There are few of us who could ever aspire to run on the track, throw a discus or leap over a high jump bar on the main arena at the Olympics. In fact, we can't even begin to understand what these athletes go through with the burden of a sometimes fickle public weighing heavily on their shoulders, then fail.
Consider Chinese world champion Liu Zhang who pulled a hamstring and failed to clear the first hurdle before a crowd of 80,000 in the stands as his dreams of another gold medal lay crushed and broken.
Like athletes, Christians with the love of Christ in their hearts develop an unshakeable drive to represent that faith with all the strength they have, and we too fail, however unlike our Olympic athletes, we need only to be accountable to an audience of one. Jesus Christ.
London's Olympic Park was packed to capacity as Usain Bolt came off the blocks, not with his best start for a 100m but then cranked up and with all guns blazing stormed across the finish line in 9.63 seconds, demolishing a world class field to defend the gold medal he won in Beijing 4 years ago.
Now that the athletics are well and truly underway, the excitement in London has ramped up. The London crowds are loving the success of their Team GB. For the first week of the Games you would scarcely have known that any other country was competing at the Olympics as the BBC concentrated their coverage on British competitors.
If you watched the local coverage of Andy Murray and Roger Federer you could be forgiven for thinking the commentary was more than a touch partisan to the home town hero as Federer placed some incredible returns without a hint of acknowledgement.
Lessons for consideration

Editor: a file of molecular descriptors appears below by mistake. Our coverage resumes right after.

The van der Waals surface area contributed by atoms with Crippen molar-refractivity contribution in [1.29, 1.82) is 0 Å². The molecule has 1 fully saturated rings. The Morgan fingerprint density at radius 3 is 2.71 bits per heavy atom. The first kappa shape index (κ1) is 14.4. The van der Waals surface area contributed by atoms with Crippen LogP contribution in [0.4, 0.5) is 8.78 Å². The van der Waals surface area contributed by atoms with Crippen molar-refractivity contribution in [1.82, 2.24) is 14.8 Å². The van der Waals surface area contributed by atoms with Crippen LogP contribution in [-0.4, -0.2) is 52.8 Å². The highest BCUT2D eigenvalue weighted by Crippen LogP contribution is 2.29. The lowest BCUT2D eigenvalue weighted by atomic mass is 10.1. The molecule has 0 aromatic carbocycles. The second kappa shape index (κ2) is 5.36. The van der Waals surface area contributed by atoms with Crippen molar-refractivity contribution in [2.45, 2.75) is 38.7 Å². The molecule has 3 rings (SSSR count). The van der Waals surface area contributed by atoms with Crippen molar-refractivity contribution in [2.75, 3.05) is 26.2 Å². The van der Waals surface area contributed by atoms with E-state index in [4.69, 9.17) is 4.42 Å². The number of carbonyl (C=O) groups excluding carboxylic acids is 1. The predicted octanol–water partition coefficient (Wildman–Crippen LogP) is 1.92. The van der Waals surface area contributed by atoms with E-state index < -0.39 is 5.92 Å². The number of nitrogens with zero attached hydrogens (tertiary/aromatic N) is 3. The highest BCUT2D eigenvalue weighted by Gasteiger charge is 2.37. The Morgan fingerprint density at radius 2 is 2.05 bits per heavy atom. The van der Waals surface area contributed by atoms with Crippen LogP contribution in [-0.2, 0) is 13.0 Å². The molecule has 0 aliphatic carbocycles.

I wonder if there is a lesson for Christians from these two events. Firstly, take Usain Bolt. He knew the heartbreak of his false start at the world championships that had him disqualified and feeling disgraced. He was not going to make that mistake again in London. Like Usain, it doesn't matter what kind of a start you made in life, if you will accept the responsibility for where you went astray, seek forgiveness and change your ways then set your sights on the prize that this world cannot award, you can be a winner, right now and right where you stand today.
But what about Roger and Andy? Who could not celebrate Andy Murray's win after trying so hard, so often and coming so close. It was a great match and a great result, but for me the touching moment was when Henry Caplan, an 11 year old lad from Essex, who, after slipping away from his dad in the crowd, slid past Roger Federer's relatives in the player's box, made his way through the crush and gave Andy, his gold medal hero a hug, watched by a full house and 71 million viewers around the world.
We don't have to accept that the answer is no before we've even asked the question. I would be certain if Henry had asked his dad, "Could I go and give Andy Murray a hug", his dad would have said "no way Henry, you can't do that". But taking his courage in both hands, Henry did get that hug and his hero, Andy Murray said, "Anything for a fan".
Now this world may deem you so unworthy that you think, God would never want you. The answer is Yes, it's not a no. God does love you just the way you are, right where you are and He is waiting for you to turn to Him with a prize of eternal life.
I'm Jonathan Mayne in London for Press Service International – Christian Today